If you’re a newcomer to the world of Tyria then let me quickly cement what Guild Wars 2 is all about. Besides the awesome achievements, the battles in the Mists, and some pretty despicable gods, it’s about Dragons. Players trudging through years of heroics first took on the Elder dragon Zhaitan when it threatened to raise the dead and overrun us all, and ever since we’ve toiled and torn our way through unimaginable odds, all with the shadow of these colossal beasts hanging over us.
While it’s easy to flip through an art book and gaze at the detailed depiction of these earth shattering monsters, there’s more to bringing a dragon to life than just filling in the eyes. The recent release of Virtual Video Game Orchestra’s version of Aurene, Dragon Full of Light highlighted quite how powerful music is in depicting these core creations of Tyria, so we raided some of Maclaine Diemer’s time to talk about the evolution of a dragon.
Gamespace: Thanks for taking some time to chat with us today. It’s clear that dragons are a tremendous force, more than just a boss battle or another NPC. They seem to be both these things and still central to the story. How to you marry this and write music that works on all these levels for a dragon.
Maclaine: That’s a good question. So I would say that the first time I ever thought about writing music for dragons, it started off kind of accidentally. It was when we were starting Season One of the Living World and the studio was starting to set up this larger arc of what was going to happen with all these Elder Dragons. I had written a piece of music for an event called the Tower of Nightmares and there was a little motif in there that I thought was cool. A couple of months after that content had come out I kind of backtracked as we started very early talks about setting up Heart of Thorns and decided this should be the beginning of Mordremoth’s theme. At that time, I just wanted to start piecing together the musical story of that expansion. And you know, since Mordremoth is such a big part of it, you take a little bit of the classic Star Wars motif so every time you hear that music you think “Uh oh, it’s Mordremoth”.
That was the very first time I really conceived that the dragons musically. Since then it’s been a combination of thinking about those characters, and then thinking about how events would play out in the world. All the dragon themes actually have some sort of connection to that first Mordremoth theme. It’s very spooky, very dark, and it has a half step motion that links all of the Elder Dragons together. It’s a little like Jaws and is where it all starts.
Interviewer’s note. We did ask if Bubbles will feature the Jaw’s theme but like everything about that sea bound adventure, we just have to wait and sea.
Gamespace: How does that work for other dragons that aren’t quite as foreboding?
Maclaine: Well, even Aurene’s theme has same link to Mordremoth’s Theme in it, although it’s like a happier sort of presentation of it. That’s been that’s like the foundation for all dragon music. Despite that, it’s still possible to have it sound light and tender. As each new dragon needs its own music, it just depends on the content, you know. With Dragon Full of Light, that was something where one of the content designers, Cameron Rich, came to me and said, ‘hey, I’ve got this crazy, big event that’s the finale of this season and I want to make it musical. So can we talk about doing something cool with the music. From there, it became a big production. So, from humble beginnings it just kind of snowballs into something larger and more complex.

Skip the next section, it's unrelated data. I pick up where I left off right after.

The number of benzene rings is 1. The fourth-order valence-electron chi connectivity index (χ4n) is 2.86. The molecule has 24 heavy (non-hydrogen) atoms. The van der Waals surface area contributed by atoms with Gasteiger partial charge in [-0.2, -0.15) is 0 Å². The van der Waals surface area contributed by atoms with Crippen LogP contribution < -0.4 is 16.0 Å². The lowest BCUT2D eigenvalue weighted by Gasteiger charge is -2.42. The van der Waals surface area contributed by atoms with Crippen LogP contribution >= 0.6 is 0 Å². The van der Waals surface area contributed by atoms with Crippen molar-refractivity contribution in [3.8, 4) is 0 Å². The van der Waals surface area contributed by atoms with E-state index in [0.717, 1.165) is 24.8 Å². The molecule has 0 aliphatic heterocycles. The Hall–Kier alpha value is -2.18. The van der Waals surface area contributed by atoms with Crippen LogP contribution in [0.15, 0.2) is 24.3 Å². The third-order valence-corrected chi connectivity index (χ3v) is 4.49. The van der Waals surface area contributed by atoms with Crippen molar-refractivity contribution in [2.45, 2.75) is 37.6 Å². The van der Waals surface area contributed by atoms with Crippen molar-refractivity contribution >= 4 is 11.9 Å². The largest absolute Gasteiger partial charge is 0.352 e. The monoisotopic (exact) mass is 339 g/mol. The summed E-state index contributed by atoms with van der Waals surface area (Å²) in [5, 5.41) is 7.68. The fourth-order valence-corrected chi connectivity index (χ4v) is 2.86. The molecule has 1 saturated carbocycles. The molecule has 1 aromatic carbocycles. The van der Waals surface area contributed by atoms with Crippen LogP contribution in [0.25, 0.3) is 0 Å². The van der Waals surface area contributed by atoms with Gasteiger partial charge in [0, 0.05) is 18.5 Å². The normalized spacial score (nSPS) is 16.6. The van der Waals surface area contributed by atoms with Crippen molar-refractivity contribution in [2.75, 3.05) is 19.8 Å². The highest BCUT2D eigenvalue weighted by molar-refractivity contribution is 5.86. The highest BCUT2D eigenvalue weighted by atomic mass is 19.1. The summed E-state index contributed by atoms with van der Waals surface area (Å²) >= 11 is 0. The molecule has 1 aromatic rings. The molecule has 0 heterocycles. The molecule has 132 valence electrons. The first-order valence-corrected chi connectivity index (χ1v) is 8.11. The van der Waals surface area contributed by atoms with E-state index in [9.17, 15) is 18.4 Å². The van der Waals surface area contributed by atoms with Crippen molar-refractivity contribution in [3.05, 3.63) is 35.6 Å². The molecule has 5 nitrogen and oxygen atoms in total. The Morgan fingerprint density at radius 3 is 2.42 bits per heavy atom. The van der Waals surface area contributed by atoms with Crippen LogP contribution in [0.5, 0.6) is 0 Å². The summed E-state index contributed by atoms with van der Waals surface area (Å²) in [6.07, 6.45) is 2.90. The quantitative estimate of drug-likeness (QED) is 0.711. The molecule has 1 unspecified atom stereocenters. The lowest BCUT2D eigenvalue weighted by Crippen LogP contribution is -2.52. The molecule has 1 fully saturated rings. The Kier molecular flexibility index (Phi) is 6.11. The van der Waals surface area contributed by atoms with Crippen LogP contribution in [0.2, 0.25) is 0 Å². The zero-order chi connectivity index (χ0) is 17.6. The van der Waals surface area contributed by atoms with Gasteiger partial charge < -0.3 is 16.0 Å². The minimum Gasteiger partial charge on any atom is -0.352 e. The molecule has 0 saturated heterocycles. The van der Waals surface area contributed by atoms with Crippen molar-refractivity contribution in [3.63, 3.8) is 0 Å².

Gamespace: Despite that underlying theme, it seems like you’re building a very distinct personality when you create each of the dragons we come across. The recent release of Primordus’ Theme on SoundCloud makes me think there’s not going to be any negotiation and this thing is just a force of nature that’s set to reign chaos down on Tyria. Is that the intention?
Maclaine: You sort of nailed it. That’s the intention is to give a perception of each dragon musically, not just to give them an identifiable melody, but to give them a defining characteristic and a sort of underlying emotion that the music expresses. With Primordus that was exactly the idea. The studio described it as a sort of chaotic fiery elemental, and they wanted it to feel like chaos. For Primordus the musical examples they gave to me, were less about rehashing a pre existing sort of epic orchestral Guild Wars type themes. Instead, It was stuff from like, The Last of Us and Donkey XL’s Mad Max that were all about energy, distortion, and a barely containable kind of energy.
Gamespace: What was the response like to something that outlandish?
Maclaine: It’s been great. This has been some of the wildest music we’ve put in the game so far.
Gamespace: Experimenting like this doesn’t seem to be entirely new either. Heart of Thorns was so unexpected, not just Mordremoth but the entire jungle. How did you end up with something that distinctive?
Maclaine: You know, it’s that one that was the first time I truly felt like I think I might have gone too far. Rata Novus is very out there and Chak Tunnels is almost a horror piece, but I felt like I had built up enough trust by this point. There are hours of lush orchestral fantasy soundscape in Guild Wars 2 already butt hose moments really emphasize how gloomy the Forest can be. This isn’t like the Grove or Sylvari areas where everything is beautiful and it’s melded with nature. This is almost like nature is against you so it has so it had to be very dark and very heavy.